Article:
Withdrawal and Disconnection

Feeling a bit disengaged or withdrawn in your relationship recently?   Don’t feel badly.  Most people do.

Everyone—no matter how close or intimate, and no matter how much you may love each other—sometimes feels disconnected from the people they love and are devoted to.  Let’s face it:  living with someone—or being around someone a lot—can really tax our patience.  We can grow annoyed with people we also love and care about, including our children, parents, extended family, friends and especially our intimate partners.

There are so many ways of detaching and disengaging that we’re not always conscious of when we are doing it.  So here is a list of some of the most common ways people use to disconnect from each other, with the hope that if you become conscious of the ways you withdraw, you’ll do it less often:

  • Not having time for a connected relationship. Making your intimate partner a low priority in your life.
  • Tuning out.  Not paying attention, being distracted, being preoccupied with other things or being tired.
  • Using the demands of parenthood to keep your relationship a lower priority.
  • Being a poor listener.  Frequently interrupting, talking over someone, or listening for what you can disagree with or argue about.
  • Having a defensive wall up, so your partner doesn’t feel you’re receptive to his/her feelings, requests, hurts or needs.  Your partner will not feel heard, and instead is likely to feel minimized, dismissed, unimportant or devalued.
  • Not allowing yourself to take to heart that which your partner says matters to him/her, and not letting it influence you.  Acting as if you don’t value what your partner says or how s/he feels, and showing little empathy or compassion for his/her feelings.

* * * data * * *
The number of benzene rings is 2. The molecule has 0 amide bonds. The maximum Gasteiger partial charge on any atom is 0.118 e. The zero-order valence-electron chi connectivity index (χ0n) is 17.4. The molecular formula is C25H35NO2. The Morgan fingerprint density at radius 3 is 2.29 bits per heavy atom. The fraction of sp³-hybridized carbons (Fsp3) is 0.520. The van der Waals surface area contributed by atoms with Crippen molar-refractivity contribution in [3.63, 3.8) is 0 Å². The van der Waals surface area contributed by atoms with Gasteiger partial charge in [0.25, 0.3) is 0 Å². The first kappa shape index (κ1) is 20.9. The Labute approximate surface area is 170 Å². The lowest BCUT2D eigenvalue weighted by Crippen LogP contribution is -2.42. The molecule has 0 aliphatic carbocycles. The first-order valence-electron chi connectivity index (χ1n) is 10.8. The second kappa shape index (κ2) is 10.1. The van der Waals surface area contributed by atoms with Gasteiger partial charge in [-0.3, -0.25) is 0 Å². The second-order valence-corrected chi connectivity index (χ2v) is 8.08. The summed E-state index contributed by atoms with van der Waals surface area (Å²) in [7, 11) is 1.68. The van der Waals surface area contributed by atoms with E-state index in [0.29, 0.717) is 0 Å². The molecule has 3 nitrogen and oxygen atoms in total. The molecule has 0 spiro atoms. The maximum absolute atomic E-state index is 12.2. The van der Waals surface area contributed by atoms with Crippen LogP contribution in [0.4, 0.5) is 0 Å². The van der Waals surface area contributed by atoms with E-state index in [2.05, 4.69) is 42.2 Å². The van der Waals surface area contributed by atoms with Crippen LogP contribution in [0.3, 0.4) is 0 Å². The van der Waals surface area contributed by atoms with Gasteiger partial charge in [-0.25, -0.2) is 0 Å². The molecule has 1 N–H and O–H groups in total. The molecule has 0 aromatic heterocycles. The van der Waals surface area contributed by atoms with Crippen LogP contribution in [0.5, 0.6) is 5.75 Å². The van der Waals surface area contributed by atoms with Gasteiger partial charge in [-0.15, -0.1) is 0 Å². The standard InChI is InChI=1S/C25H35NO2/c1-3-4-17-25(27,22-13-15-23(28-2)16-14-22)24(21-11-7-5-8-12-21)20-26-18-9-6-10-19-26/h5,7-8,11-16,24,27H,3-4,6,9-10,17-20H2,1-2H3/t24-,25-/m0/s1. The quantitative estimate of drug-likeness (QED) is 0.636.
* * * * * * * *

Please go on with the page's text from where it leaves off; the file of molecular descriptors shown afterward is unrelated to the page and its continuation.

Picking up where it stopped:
• Infidelity.  For some this includes Internet porn sites, and it definitely includes romantic or sexual flirting.
  • Being extremely possessive, jealous or paranoid.  The other person needs his/her own sense of individuality, autonomy and freedom, and will resent you if s/he feels treated as an extension of you.
  • Judging, criticizing or shaming.  We all have judgments and get critical at times, but how are such criticisms offered?  In an attacking, shaming, belittling way? Or with tact, diplomacy, kindness and sensitivity?  The difference between saying something from a position of anger/irritation and saying something from kindness and tact is huge.
  • Getting abrasive quickly or frequently.  It pushes the other person away, and makes him/her afraid of you.
  • Treating your feelings, needs, irritations, sensitive subjects and requests as far more important than your partner’s.
  • Not being empathetic to your partner’s needs, wants or desires.
  • Making everything about you.  How you feel, what you want, how things will affect you.
  • Withdrawing generosity of spirit and friendship as soon as you get upset or angry.
  • Addictions.  The Internet, overworking, excessive drinking, being irresponsible or untrustworthy with money, watching too much TV, porn, food, drugs, etc.  All of these keep the relationship more distant.
  • Incessant complaining.
  • Demeaning or belittling words or behaviors.  Being rude. Name calling. Being hateful.
  • Taking a lot more than you give. Asking for a lot but giving only what you feel like giving.  This includes not being a generous lover, and not taking care of your partner sexually the way s/he desires.

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